III.

Instructional Procedures Content summary, including concepts and essential understandings: Students will learn and focus on the skill of retelling a story with key details, describe characters and setting, as well as understand what the theme or main idea of the story is.

Teaching methods: This lesson will be a whole class read aloud of the book Wemberly Worried, discuss what worries first graders have in a whole class discussion, students will actively participate during reading by giving thumbs up or thumbs down throughout the story.

IV.

Classroom Environment Identify the components of the classroom environment (room arrangement, grouping patterns, learning resources, and materials) needed for teaching the entire planned lesson. Provide a strong rationale for each of the environmental decisions made. Room arrangement (with rationale provided): Students will be sitting in a three-quarters circle on our reading carpet (so every student can see the book). I will be sitting in the reading chair by our chart paper to have access to the paper for our reading activity. By having students on the reading carpet, they are aware of how they should be behaving because each read aloud lesson is completed in this manner. I will be able to make eye contact with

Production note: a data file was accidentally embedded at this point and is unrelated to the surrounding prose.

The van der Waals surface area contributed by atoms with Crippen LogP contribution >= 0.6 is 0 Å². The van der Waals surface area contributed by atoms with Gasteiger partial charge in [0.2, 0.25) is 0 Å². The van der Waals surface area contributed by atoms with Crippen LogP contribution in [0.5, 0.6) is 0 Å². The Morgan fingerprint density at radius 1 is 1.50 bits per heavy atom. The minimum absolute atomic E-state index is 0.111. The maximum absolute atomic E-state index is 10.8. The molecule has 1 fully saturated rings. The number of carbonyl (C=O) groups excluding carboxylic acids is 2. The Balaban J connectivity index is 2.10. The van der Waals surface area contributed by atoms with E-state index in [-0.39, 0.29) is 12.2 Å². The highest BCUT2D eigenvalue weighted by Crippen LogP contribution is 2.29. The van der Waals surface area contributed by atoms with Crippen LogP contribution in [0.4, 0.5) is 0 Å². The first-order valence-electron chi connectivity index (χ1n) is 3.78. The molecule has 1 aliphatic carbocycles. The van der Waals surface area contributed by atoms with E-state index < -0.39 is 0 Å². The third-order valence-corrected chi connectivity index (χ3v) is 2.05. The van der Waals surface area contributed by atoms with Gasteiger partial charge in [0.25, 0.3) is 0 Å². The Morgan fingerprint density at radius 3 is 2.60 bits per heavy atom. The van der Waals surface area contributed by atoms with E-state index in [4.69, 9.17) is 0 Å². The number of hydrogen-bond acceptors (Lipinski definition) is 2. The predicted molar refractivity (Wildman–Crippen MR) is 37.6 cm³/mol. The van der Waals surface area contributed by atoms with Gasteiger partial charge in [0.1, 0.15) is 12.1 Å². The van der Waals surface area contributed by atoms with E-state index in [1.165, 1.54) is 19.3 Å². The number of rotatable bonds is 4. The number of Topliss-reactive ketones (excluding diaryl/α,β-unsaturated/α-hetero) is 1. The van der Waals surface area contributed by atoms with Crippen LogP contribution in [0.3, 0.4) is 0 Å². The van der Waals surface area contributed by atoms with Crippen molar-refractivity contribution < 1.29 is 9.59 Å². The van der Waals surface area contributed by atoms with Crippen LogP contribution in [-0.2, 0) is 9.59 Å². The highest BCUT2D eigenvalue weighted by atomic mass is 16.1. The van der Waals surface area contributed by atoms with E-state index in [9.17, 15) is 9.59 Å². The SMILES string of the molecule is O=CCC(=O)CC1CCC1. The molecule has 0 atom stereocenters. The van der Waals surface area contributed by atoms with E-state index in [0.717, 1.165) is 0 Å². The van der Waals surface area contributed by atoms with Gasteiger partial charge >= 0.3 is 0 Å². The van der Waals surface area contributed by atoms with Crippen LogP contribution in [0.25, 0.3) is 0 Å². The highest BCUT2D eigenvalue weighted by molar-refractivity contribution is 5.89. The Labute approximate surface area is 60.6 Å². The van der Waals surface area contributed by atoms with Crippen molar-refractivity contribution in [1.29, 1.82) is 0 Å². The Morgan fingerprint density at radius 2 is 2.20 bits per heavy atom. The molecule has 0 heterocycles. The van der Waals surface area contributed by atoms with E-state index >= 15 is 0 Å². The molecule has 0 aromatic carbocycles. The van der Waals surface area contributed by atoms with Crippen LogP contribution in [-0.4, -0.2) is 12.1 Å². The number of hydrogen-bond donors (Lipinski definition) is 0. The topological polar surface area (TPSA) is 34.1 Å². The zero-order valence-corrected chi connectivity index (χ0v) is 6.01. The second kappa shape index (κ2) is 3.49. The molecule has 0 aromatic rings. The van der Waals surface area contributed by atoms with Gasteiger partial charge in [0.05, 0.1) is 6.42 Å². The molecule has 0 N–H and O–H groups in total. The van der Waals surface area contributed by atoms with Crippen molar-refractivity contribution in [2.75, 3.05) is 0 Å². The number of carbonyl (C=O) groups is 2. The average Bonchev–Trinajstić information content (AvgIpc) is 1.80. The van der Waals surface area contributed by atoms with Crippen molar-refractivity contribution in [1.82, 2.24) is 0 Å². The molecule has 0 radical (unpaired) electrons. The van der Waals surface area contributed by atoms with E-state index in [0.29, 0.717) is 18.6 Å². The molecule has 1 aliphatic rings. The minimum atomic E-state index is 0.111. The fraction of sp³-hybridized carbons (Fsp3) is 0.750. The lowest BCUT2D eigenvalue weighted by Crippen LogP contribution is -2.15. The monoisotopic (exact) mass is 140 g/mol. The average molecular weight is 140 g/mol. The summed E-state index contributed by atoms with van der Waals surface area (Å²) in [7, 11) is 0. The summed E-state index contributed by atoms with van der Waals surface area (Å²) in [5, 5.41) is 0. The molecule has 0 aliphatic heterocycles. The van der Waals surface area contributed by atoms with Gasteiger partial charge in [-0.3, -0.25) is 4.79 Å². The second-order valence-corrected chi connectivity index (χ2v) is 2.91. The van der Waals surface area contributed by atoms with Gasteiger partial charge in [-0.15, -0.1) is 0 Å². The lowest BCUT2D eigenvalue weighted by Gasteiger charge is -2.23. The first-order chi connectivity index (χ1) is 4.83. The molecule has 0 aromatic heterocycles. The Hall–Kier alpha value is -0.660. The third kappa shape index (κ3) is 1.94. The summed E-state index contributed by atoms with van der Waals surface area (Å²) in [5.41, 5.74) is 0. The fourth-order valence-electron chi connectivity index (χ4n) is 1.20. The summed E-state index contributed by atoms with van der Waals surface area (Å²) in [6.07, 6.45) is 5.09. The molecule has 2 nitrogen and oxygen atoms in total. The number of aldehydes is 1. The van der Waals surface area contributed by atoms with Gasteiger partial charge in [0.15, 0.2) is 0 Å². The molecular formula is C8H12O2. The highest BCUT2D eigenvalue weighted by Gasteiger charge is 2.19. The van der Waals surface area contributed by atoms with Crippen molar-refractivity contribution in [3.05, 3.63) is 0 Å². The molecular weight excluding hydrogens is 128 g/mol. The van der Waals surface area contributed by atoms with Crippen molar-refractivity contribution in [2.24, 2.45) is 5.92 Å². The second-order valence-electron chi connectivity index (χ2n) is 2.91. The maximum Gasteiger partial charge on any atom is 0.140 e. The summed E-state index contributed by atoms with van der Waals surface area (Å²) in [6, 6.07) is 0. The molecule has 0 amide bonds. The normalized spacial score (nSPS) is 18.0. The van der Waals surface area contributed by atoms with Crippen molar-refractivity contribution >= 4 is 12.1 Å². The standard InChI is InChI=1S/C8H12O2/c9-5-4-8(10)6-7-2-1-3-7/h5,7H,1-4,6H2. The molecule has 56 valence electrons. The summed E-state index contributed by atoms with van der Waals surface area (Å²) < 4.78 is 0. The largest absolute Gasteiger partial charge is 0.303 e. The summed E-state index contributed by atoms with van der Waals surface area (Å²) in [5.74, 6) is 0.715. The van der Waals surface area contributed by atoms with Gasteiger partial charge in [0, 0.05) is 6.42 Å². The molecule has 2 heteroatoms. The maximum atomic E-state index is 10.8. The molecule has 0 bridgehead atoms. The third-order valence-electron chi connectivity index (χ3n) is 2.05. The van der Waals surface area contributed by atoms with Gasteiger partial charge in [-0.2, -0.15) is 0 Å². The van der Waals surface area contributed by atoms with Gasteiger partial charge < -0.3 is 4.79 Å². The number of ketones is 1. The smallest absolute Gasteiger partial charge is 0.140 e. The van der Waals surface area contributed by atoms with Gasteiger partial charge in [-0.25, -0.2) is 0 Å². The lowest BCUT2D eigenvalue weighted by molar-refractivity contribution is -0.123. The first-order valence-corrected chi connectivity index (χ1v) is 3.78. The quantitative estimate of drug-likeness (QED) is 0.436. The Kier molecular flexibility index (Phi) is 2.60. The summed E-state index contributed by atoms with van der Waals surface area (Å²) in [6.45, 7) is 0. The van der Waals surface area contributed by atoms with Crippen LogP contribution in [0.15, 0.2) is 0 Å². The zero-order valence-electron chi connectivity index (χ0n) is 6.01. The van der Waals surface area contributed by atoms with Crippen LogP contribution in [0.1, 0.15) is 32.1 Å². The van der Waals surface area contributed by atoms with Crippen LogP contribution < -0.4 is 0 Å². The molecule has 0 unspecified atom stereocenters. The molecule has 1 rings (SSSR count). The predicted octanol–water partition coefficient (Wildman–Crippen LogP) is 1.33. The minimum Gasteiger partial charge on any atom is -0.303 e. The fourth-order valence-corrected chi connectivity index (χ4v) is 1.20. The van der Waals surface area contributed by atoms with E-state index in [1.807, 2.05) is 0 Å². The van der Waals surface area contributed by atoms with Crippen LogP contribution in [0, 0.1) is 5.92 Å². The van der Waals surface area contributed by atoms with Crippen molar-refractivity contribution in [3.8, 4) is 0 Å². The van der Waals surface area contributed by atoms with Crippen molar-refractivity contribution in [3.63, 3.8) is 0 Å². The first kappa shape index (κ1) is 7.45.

each student and keep them engaged as seeing the illustrations and our chart paper will be easier with this arrangement. Grouping patterns (with rationale provided): This is a whole class literature lesson. We will be working in a whole group for the read aloud and first activity. This way students are able to bounce ideas off of what their classmates say when we talk about feelings. Students will then have centers for their morning work where they will work in small groups and individually. The small formative assessment that will be given in centers will be an individual writing of two sentences.

Learning resources, including technology (with rational provided for each): V. Copy of Wemberely Worried, chart paper, markers, Reminds Me of Chart Each material will be used for the read aloud lesson and activities before and after reading. Time Allotted 35 Minutes

Instructional Activities Lesson sequence, including important questions to ask students. Provide a thorough description of each: